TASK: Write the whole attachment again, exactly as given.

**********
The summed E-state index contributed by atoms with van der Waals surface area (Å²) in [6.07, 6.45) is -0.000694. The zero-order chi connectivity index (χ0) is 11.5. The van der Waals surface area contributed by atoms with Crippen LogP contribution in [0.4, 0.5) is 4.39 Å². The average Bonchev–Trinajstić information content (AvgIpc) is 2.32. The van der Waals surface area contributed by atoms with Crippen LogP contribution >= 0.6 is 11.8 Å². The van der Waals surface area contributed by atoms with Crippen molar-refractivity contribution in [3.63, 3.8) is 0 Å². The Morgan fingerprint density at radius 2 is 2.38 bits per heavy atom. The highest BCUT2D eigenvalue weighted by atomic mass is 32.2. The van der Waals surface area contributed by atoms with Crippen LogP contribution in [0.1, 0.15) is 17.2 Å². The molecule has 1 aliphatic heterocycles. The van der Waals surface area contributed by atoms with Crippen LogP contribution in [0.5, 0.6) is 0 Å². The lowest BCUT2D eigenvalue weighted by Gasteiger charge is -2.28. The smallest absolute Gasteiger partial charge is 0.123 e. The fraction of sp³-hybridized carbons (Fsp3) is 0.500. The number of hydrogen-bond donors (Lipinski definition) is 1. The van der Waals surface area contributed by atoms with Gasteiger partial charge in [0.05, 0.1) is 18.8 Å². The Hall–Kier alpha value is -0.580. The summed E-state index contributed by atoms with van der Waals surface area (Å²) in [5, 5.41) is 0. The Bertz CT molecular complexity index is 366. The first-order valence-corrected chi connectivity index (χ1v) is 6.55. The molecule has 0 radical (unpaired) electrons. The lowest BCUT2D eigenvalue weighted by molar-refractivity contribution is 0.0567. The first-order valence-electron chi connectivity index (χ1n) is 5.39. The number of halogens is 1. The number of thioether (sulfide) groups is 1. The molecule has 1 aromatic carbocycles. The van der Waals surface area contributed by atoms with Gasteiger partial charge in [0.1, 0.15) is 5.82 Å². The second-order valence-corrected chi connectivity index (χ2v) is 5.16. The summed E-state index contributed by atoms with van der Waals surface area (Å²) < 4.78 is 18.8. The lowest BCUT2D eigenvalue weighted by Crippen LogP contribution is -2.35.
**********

The summed E-state index contributed by atoms with van der Waals surface area (Å²) in [6.07, 6.45) is -0.000694. The zero-order chi connectivity index (χ0) is 11.5. The van der Waals surface area contributed by atoms with Crippen LogP contribution in [0.4, 0.5) is 4.39 Å². The average Bonchev–Trinajstić information content (AvgIpc) is 2.32. The van der Waals surface area contributed by atoms with Crippen LogP contribution >= 0.6 is 11.8 Å². The van der Waals surface area contributed by atoms with Crippen molar-refractivity contribution in [3.63, 3.8) is 0 Å². The Morgan fingerprint density at radius 2 is 2.38 bits per heavy atom. The highest BCUT2D eigenvalue weighted by atomic mass is 32.2. The van der Waals surface area contributed by atoms with Crippen LogP contribution in [0.1, 0.15) is 17.2 Å². The molecule has 1 aliphatic heterocycles. The van der Waals surface area contributed by atoms with Crippen LogP contribution in [0.5, 0.6) is 0 Å². The lowest BCUT2D eigenvalue weighted by Gasteiger charge is -2.28. The smallest absolute Gasteiger partial charge is 0.123 e. The fraction of sp³-hybridized carbons (Fsp3) is 0.500. The number of hydrogen-bond donors (Lipinski definition) is 1. The van der Waals surface area contributed by atoms with Gasteiger partial charge in [0.05, 0.1) is 18.8 Å². The Hall–Kier alpha value is -0.580. The summed E-state index contributed by atoms with van der Waals surface area (Å²) in [5, 5.41) is 0. The Bertz CT molecular complexity index is 366. The first-order valence-corrected chi connectivity index (χ1v) is 6.55. The molecule has 0 radical (unpaired) electrons. The lowest BCUT2D eigenvalue weighted by molar-refractivity contribution is 0.0567. The first-order valence-electron chi connectivity index (χ1n) is 5.39. The number of halogens is 1. The number of thioether (sulfide) groups is 1. The molecule has 1 aromatic carbocycles. The van der Waals surface area contributed by atoms with Gasteiger partial charge in [0.1, 0.15) is 5.82 Å². The second-order valence-corrected chi connectivity index (χ2v) is 5.16. The summed E-state index contributed by atoms with van der Waals surface area (Å²) < 4.78 is 18.8. The lowest BCUT2D eigenvalue weighted by Crippen LogP contribution is -2.35.